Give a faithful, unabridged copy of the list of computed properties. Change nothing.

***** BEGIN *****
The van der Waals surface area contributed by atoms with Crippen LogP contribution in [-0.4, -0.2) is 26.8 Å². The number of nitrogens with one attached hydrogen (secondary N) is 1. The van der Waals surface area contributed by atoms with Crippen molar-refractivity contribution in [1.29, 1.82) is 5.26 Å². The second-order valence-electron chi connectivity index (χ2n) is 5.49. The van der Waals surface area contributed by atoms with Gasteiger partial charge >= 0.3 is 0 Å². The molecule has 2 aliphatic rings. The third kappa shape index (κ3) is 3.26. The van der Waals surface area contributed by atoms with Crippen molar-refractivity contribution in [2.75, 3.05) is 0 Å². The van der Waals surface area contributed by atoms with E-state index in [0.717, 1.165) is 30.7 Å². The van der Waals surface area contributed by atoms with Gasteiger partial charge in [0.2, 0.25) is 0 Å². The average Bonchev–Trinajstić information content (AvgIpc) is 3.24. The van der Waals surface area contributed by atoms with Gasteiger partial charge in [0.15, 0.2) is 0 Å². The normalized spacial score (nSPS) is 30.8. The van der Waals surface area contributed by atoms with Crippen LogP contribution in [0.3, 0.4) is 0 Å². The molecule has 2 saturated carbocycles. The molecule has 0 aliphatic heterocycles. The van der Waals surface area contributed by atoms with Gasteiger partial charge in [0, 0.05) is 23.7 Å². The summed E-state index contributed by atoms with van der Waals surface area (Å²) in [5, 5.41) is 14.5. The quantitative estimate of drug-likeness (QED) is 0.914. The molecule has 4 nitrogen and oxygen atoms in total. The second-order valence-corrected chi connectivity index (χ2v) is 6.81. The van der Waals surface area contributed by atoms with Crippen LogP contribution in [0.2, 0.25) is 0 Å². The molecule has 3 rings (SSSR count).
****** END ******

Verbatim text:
The van der Waals surface area contributed by atoms with Crippen LogP contribution in [-0.4, -0.2) is 26.8 Å². The number of nitrogens with one attached hydrogen (secondary N) is 1. The van der Waals surface area contributed by atoms with Crippen molar-refractivity contribution in [1.29, 1.82) is 5.26 Å². The second-order valence-electron chi connectivity index (χ2n) is 5.49. The van der Waals surface area contributed by atoms with Gasteiger partial charge >= 0.3 is 0 Å². The molecule has 2 aliphatic rings. The third kappa shape index (κ3) is 3.26. The van der Waals surface area contributed by atoms with Crippen molar-refractivity contribution in [2.75, 3.05) is 0 Å². The van der Waals surface area contributed by atoms with E-state index in [0.717, 1.165) is 30.7 Å². The van der Waals surface area contributed by atoms with Gasteiger partial charge in [0.2, 0.25) is 0 Å². The average Bonchev–Trinajstić information content (AvgIpc) is 3.24. The van der Waals surface area contributed by atoms with Gasteiger partial charge in [0.15, 0.2) is 0 Å². The normalized spacial score (nSPS) is 30.8. The van der Waals surface area contributed by atoms with Crippen LogP contribution in [0.3, 0.4) is 0 Å². The molecule has 2 saturated carbocycles. The molecule has 0 aliphatic heterocycles. The van der Waals surface area contributed by atoms with Gasteiger partial charge in [0, 0.05) is 23.7 Å². The summed E-state index contributed by atoms with van der Waals surface area (Å²) in [5, 5.41) is 14.5. The quantitative estimate of drug-likeness (QED) is 0.914. The molecule has 4 nitrogen and oxygen atoms in total. The second-order valence-corrected chi connectivity index (χ2v) is 6.81. The van der Waals surface area contributed by atoms with Crippen LogP contribution in [0.2, 0.25) is 0 Å². The molecule has 3 rings (SSSR count).